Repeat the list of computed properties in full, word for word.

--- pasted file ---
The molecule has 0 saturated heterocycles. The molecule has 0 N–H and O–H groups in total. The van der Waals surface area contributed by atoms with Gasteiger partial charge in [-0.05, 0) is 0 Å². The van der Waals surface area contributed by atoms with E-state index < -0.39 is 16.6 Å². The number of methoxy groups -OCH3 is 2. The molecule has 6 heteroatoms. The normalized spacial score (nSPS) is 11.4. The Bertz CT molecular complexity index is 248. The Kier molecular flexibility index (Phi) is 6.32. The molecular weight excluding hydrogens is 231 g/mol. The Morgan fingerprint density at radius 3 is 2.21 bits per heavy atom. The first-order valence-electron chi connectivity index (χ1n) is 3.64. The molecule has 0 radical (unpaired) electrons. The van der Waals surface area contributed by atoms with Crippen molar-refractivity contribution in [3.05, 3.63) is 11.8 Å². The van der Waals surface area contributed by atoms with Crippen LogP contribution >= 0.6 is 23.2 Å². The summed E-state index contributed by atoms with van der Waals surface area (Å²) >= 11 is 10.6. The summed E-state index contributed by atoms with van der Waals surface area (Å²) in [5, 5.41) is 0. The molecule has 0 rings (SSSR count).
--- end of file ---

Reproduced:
The molecule has 0 saturated heterocycles. The molecule has 0 N–H and O–H groups in total. The van der Waals surface area contributed by atoms with Gasteiger partial charge in [-0.05, 0) is 0 Å². The van der Waals surface area contributed by atoms with E-state index < -0.39 is 16.6 Å². The number of methoxy groups -OCH3 is 2. The molecule has 6 heteroatoms. The normalized spacial score (nSPS) is 11.4. The Bertz CT molecular complexity index is 248. The Kier molecular flexibility index (Phi) is 6.32. The molecular weight excluding hydrogens is 231 g/mol. The Morgan fingerprint density at radius 3 is 2.21 bits per heavy atom. The first-order valence-electron chi connectivity index (χ1n) is 3.64. The molecule has 0 radical (unpaired) electrons. The van der Waals surface area contributed by atoms with Crippen molar-refractivity contribution in [3.05, 3.63) is 11.8 Å². The van der Waals surface area contributed by atoms with Crippen LogP contribution >= 0.6 is 23.2 Å². The summed E-state index contributed by atoms with van der Waals surface area (Å²) >= 11 is 10.6. The summed E-state index contributed by atoms with van der Waals surface area (Å²) in [5, 5.41) is 0. The molecule has 0 rings (SSSR count).